That’s my line. What I said was that you have not demonstrated that perfect DRM can exist, and I did not concede any implication to that effect. Nothing to do with mandating perfect locks as a precondition for the existance of property.

ktibuk: “DRM creates scarcity. According to your definition scarcity creates property. So DRM propertected IP is scarce thus property.”

First, you misrepresent my definitions. I specifically stated that scarcity (in the common sense which you’re using here) does not make something potential property, much less property. Homesteading creates property out of land (unowned potential property). On the contrary, by my definitions there is no point in holding property rights in IP because they are untransformable by nature; it is impossible to aggress against any property right in IP, and thus such rights would be empty, having no effect.

Second, DRM doesn’t make IP scarce, it makes physical instanciations (copies) of IP scarce. If anything, it would be an argument for ownership of the copies, but since they are already rivalrous (being physical objects) there is no need for such an argument. That the copies can be owned does not mean there is anything wrong with making new copies, any more than the fact that one can own a car makes it somehow wrong to build new cars, even in the likeness of the original.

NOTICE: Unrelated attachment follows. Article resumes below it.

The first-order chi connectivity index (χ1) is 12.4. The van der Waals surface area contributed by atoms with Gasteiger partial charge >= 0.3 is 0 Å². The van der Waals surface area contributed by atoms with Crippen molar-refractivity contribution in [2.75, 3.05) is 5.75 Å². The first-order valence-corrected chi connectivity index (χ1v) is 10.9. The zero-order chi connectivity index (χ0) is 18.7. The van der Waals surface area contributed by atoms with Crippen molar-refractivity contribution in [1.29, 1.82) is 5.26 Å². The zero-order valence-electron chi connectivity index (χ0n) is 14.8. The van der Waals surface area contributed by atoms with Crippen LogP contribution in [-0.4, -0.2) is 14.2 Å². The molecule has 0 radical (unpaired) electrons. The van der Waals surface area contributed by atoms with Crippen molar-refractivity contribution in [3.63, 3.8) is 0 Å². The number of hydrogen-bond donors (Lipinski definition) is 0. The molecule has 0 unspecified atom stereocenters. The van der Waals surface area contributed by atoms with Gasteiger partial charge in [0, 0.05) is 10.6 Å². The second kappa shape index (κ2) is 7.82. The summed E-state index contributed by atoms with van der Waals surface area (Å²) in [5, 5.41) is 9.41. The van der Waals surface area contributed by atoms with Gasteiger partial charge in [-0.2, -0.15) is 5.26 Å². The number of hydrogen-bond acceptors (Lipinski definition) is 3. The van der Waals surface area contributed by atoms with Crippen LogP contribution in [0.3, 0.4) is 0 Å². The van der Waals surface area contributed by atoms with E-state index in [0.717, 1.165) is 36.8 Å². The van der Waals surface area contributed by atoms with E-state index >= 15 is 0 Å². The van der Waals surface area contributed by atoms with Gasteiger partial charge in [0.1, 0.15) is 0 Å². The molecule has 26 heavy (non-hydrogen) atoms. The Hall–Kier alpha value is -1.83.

ktibuk: “Unless you can prove artifical scarcity is illegali that I dont have a right to put DRM on IP, or I have an obligation to share IP with everyone you can not condone artifical scarcity since I am not agressing against anyones property by putting DRM.”

I think you meant “condemn”, not “condone”. And I didn’t argue that to begin with. You have every right to add DRM to your property (the copies you already own), but it doesn’t give you a property right in the patten itself (the right to prevent others from making copies). It merely makes it difficult for others to make copies, a practical deterrent but not an ethical/moral one.

ktibuk: “Why should I [argue for IP absent DRM]? You are saying there cant be property rights without scarcity but ask for a property right argument in the absence of scarcity.”

I don’t expect you to be able to make such an argument (thus my anti-IP stance), but you were the one that said that whether or not something is property does not depend on the existance of perfect locks. What difference does it make whether the DRM is weak or simply nonexistant? My property is my property whether or not I put a ten-foot barbed-wire fence around it; simply marking the boundaries is sufficient, and even that is probably unnecessary so long as my claim remains clear. If IP is property then it is such whether or not you employ DRM. Conversely, if it is not property then the addition of DRM will not make it property.

Kevin B. July 18, 2007 at 1:27 pm

ktibuk,

You seem confused. DRM increases scarcity of property, true, but it increases scarcity of physical property – not IP (Imaginary Property).

If you are resting your argument for IP on scarcity, then you fail here because it is physical property that is made more scarce due to DRM software.

“I dont really care about the electrons and particles and stuff.”

When it comes to arguing about electronics, you don’t care about the electrons? No wonder you think your example supports IP. You’re ascribing the results of all the physical operations to magic.